A new beginning

When I wrote of “getting involved” at the end of my previous post on the Sunday Assembly, little did I know that I – along with my other half – would be putting together the band! Oh, and playing in it too, even though I haven’t played music in public for years!

Sunday Assembly is now a global movement, a network of ‘secular churches’, and the Edinburgh branch had our launch this week with Sanderson and Pippa, as part of their 40-day tour of new Assembly launches. (One of the other organisers has put some photos online here.) With a lot of work done by a little group of organisers, we all got to know each other a bit, and we had an evening we could be proud of.

There has been some press coverage, and the comments have been really interesting. Perhaps it’s partly the nature of Internet comments threads, but opinions among the non-religious seem to be really polarised. Some people love the idea, while others are actually affronted by the very concept – the analogy of “pretend meat for vegetarians” has come up more than once, with the implication that there is a kind of hypocrisy involved: if you like religion that much, you should just be religious!

Some people have said that they don’t think a community can work when it is not based around some common belief, or purpose, or activity, or whatever. I guess time will tell – the London one seems to be going strong, but it’s still only in its first year. I guess there is more potential for fragmentation or conflict when there isn’t a defining creed or official stance on various things. There has already been a split in the New York one, with a more atheism-centred and religion-bashing group having to go off and start their own thing independently. Then again, perhaps this just shows that the Sunday Assembly is already pretty clear on what it is and what it isn’t.

I don’t think it’s harder to understand or explain to people than any of the myriad varieties of church out there. (And churches are not immune to inner conflict, either!) It’s just that everyone knows what a church is, even if they’re not familiar with a particular one. When I was a Christian, I could mention “church” and I don’t think it bothered me whether people knew exactly what kind of church I went to. With this, I get a bit nervous when I don’t have the opportunity to give a full explanation!

But I’m definitely excited and proud to be a part of this. Church, if you set aside the religious element, is about congregating with others to take a bit of time out from busy lives and reflect on life a bit; to be uplifted together; to reach out and do some good to others. There are many people who want all these things, but are just turned off by the God part. This is for them (but not exclusively! ūüėČ )

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6 Responses to A new beginning

  1. Marahm says:

    I‚Äôm glad you’ve found a community with which to celebrate the universal, non-material qualities of human life. You’ve bravely put forth the objections to Sunday Assembly that are offered by those at opposite ends of the religious pole.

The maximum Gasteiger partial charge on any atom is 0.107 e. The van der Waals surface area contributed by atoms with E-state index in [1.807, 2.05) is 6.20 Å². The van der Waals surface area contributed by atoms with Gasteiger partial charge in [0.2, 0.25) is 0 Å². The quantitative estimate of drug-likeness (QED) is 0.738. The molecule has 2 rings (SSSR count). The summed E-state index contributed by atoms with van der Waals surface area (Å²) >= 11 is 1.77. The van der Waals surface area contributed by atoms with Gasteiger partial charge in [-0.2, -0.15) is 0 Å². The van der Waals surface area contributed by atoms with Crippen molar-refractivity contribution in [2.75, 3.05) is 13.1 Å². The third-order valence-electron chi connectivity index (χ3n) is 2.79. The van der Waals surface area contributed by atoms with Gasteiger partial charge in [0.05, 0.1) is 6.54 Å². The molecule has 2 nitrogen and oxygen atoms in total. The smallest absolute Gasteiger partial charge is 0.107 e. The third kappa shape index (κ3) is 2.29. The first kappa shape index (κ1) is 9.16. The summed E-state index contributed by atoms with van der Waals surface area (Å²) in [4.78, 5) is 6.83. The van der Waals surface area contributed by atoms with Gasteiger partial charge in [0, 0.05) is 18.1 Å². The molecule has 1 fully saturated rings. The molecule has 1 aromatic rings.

I tend to agree with them. However, no sooner do I say that than I remind myself of the necessity for humans to come together to honor the human condition and support one another in individual efforts to make the best of it.

    Perhaps the Sunday Assembly as well as the entire variety of religious congregation serves this need, and we are short-sighted in offering any objection to any of them. When one of them no longer serves the need of the individual, she/he moves on, and does not deserve judgment for doing so.

    So what is religion, and who is God, if such concepts are even more elastic than we’ve already made them? Perhaps they are as subject to evolution as is any other quality that flows through the course of human history.

    • Sarah says:

      I am excited, but intent on keeping an open mind as well. I’m not wedded to the idea that this venture will “work out”, either for myself or generally. But I do believe that there is value in coming together as part of a community and giving of oneself to it, in terms of contributing ideas and creativity to the services, offering friendship, generosity, nurturing the good side of our human nature; so perhaps there’s an element of faith – the need to invest oneself without knowing for sure how it will pan out. I’m encouraged so far, though. One of the organisers suffered a bereavement right before the service and I was amazed at the inspiring words that came forth from that person and the compassion reflected back. I think community is always challenging, because people are difficult. But I’m not sure religious convictions have much to do with it, except that we need our community to be a place where we can be ourselves (beliefs and doubts and all) and feel comfortable. This has always been hard for me to find.

  2. susanne430 says:

    good to read you found such a fulfilling place!

  3. Pingback: “In Good We Trust” | The Big Blog of All the Shit I Know

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